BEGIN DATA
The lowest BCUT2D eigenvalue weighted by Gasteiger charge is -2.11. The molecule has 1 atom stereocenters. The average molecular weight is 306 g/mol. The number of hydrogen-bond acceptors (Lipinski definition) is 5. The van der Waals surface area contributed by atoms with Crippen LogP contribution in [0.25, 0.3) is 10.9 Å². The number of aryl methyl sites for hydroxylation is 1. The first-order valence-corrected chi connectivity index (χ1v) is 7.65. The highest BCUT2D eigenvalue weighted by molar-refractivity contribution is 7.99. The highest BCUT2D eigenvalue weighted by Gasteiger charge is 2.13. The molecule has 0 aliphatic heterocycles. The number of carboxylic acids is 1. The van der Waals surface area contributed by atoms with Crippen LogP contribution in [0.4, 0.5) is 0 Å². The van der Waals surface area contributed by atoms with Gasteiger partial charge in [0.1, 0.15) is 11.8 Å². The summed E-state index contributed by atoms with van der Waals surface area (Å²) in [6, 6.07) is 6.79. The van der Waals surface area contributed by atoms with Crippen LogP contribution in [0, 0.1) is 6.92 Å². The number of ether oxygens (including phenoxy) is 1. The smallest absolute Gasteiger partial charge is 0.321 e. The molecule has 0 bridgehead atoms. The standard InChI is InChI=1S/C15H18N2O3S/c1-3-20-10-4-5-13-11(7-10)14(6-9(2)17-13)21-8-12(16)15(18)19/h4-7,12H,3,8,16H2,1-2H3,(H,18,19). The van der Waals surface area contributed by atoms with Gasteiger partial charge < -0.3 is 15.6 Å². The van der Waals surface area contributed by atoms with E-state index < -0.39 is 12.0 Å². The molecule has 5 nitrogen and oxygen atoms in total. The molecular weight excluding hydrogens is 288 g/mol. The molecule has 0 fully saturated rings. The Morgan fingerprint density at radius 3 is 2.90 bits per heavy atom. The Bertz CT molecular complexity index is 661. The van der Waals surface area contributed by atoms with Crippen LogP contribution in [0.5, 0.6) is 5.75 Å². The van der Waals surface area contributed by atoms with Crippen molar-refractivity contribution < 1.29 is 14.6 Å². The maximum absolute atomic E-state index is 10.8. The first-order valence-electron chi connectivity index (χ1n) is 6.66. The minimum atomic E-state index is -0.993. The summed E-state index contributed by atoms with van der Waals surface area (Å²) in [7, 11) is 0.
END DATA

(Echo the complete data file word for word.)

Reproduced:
The lowest BCUT2D eigenvalue weighted by Gasteiger charge is -2.11. The molecule has 1 atom stereocenters. The average molecular weight is 306 g/mol. The number of hydrogen-bond acceptors (Lipinski definition) is 5. The van der Waals surface area contributed by atoms with Crippen LogP contribution in [0.25, 0.3) is 10.9 Å². The number of aryl methyl sites for hydroxylation is 1. The first-order valence-corrected chi connectivity index (χ1v) is 7.65. The highest BCUT2D eigenvalue weighted by molar-refractivity contribution is 7.99. The highest BCUT2D eigenvalue weighted by Gasteiger charge is 2.13. The molecule has 0 aliphatic heterocycles. The number of carboxylic acids is 1. The van der Waals surface area contributed by atoms with Crippen LogP contribution in [0.4, 0.5) is 0 Å². The van der Waals surface area contributed by atoms with Gasteiger partial charge in [0.1, 0.15) is 11.8 Å². The summed E-state index contributed by atoms with van der Waals surface area (Å²) in [6, 6.07) is 6.79. The van der Waals surface area contributed by atoms with Crippen LogP contribution in [0, 0.1) is 6.92 Å². The number of ether oxygens (including phenoxy) is 1. The smallest absolute Gasteiger partial charge is 0.321 e. The molecule has 0 bridgehead atoms. The standard InChI is InChI=1S/C15H18N2O3S/c1-3-20-10-4-5-13-11(7-10)14(6-9(2)17-13)21-8-12(16)15(18)19/h4-7,12H,3,8,16H2,1-2H3,(H,18,19). The van der Waals surface area contributed by atoms with Gasteiger partial charge < -0.3 is 15.6 Å². The van der Waals surface area contributed by atoms with E-state index < -0.39 is 12.0 Å². The molecule has 5 nitrogen and oxygen atoms in total. The molecular weight excluding hydrogens is 288 g/mol. The molecule has 0 fully saturated rings. The Morgan fingerprint density at radius 3 is 2.90 bits per heavy atom. The Bertz CT molecular complexity index is 661. The van der Waals surface area contributed by atoms with Crippen LogP contribution in [0.5, 0.6) is 5.75 Å². The van der Waals surface area contributed by atoms with Crippen molar-refractivity contribution < 1.29 is 14.6 Å². The maximum absolute atomic E-state index is 10.8. The first-order valence-electron chi connectivity index (χ1n) is 6.66. The minimum atomic E-state index is -0.993. The summed E-state index contributed by atoms with van der Waals surface area (Å²) in [7, 11) is 0.